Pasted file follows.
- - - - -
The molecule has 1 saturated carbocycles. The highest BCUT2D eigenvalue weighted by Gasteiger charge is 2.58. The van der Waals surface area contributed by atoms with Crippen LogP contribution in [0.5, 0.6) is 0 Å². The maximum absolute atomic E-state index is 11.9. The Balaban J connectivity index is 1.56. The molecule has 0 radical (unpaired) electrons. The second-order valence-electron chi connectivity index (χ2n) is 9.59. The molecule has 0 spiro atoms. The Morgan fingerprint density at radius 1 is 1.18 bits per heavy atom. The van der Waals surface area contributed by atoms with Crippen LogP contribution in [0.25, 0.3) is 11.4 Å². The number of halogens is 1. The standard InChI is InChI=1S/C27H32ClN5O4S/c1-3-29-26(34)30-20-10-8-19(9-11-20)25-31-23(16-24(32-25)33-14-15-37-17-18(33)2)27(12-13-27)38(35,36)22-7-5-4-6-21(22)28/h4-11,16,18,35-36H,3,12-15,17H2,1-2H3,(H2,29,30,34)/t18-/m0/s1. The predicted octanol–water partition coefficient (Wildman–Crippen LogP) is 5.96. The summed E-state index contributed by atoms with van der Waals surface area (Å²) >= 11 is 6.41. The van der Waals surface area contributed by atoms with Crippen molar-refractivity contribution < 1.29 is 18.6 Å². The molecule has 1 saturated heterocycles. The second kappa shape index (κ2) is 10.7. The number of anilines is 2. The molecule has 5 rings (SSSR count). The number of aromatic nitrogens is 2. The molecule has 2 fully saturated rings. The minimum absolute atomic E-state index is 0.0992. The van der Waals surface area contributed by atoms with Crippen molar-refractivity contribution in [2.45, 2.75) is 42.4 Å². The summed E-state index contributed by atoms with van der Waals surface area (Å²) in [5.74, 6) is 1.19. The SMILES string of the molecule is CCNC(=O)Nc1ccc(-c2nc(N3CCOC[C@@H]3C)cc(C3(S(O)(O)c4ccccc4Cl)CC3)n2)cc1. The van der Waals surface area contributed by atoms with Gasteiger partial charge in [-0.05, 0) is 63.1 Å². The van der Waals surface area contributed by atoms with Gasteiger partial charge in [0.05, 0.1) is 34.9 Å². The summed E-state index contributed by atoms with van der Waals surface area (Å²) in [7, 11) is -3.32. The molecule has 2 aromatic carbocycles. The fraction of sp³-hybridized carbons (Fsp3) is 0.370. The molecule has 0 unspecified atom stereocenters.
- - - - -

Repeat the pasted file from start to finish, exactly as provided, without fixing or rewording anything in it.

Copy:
The molecule has 1 saturated carbocycles. The highest BCUT2D eigenvalue weighted by Gasteiger charge is 2.58. The van der Waals surface area contributed by atoms with Crippen LogP contribution in [0.5, 0.6) is 0 Å². The maximum absolute atomic E-state index is 11.9. The Balaban J connectivity index is 1.56. The molecule has 0 radical (unpaired) electrons. The second-order valence-electron chi connectivity index (χ2n) is 9.59. The molecule has 0 spiro atoms. The Morgan fingerprint density at radius 1 is 1.18 bits per heavy atom. The van der Waals surface area contributed by atoms with Crippen LogP contribution in [0.25, 0.3) is 11.4 Å². The number of halogens is 1. The standard InChI is InChI=1S/C27H32ClN5O4S/c1-3-29-26(34)30-20-10-8-19(9-11-20)25-31-23(16-24(32-25)33-14-15-37-17-18(33)2)27(12-13-27)38(35,36)22-7-5-4-6-21(22)28/h4-11,16,18,35-36H,3,12-15,17H2,1-2H3,(H2,29,30,34)/t18-/m0/s1. The predicted octanol–water partition coefficient (Wildman–Crippen LogP) is 5.96. The summed E-state index contributed by atoms with van der Waals surface area (Å²) >= 11 is 6.41. The van der Waals surface area contributed by atoms with Crippen molar-refractivity contribution < 1.29 is 18.6 Å². The molecule has 1 saturated heterocycles. The second kappa shape index (κ2) is 10.7. The number of anilines is 2. The molecule has 5 rings (SSSR count). The number of aromatic nitrogens is 2. The molecule has 2 fully saturated rings. The minimum absolute atomic E-state index is 0.0992. The van der Waals surface area contributed by atoms with Crippen molar-refractivity contribution in [2.45, 2.75) is 42.4 Å². The summed E-state index contributed by atoms with van der Waals surface area (Å²) in [5.74, 6) is 1.19. The SMILES string of the molecule is CCNC(=O)Nc1ccc(-c2nc(N3CCOC[C@@H]3C)cc(C3(S(O)(O)c4ccccc4Cl)CC3)n2)cc1. The van der Waals surface area contributed by atoms with Gasteiger partial charge in [-0.05, 0) is 63.1 Å². The van der Waals surface area contributed by atoms with Gasteiger partial charge in [0.05, 0.1) is 34.9 Å². The summed E-state index contributed by atoms with van der Waals surface area (Å²) in [7, 11) is -3.32. The molecule has 2 aromatic carbocycles. The fraction of sp³-hybridized carbons (Fsp3) is 0.370. The molecule has 0 unspecified atom stereocenters.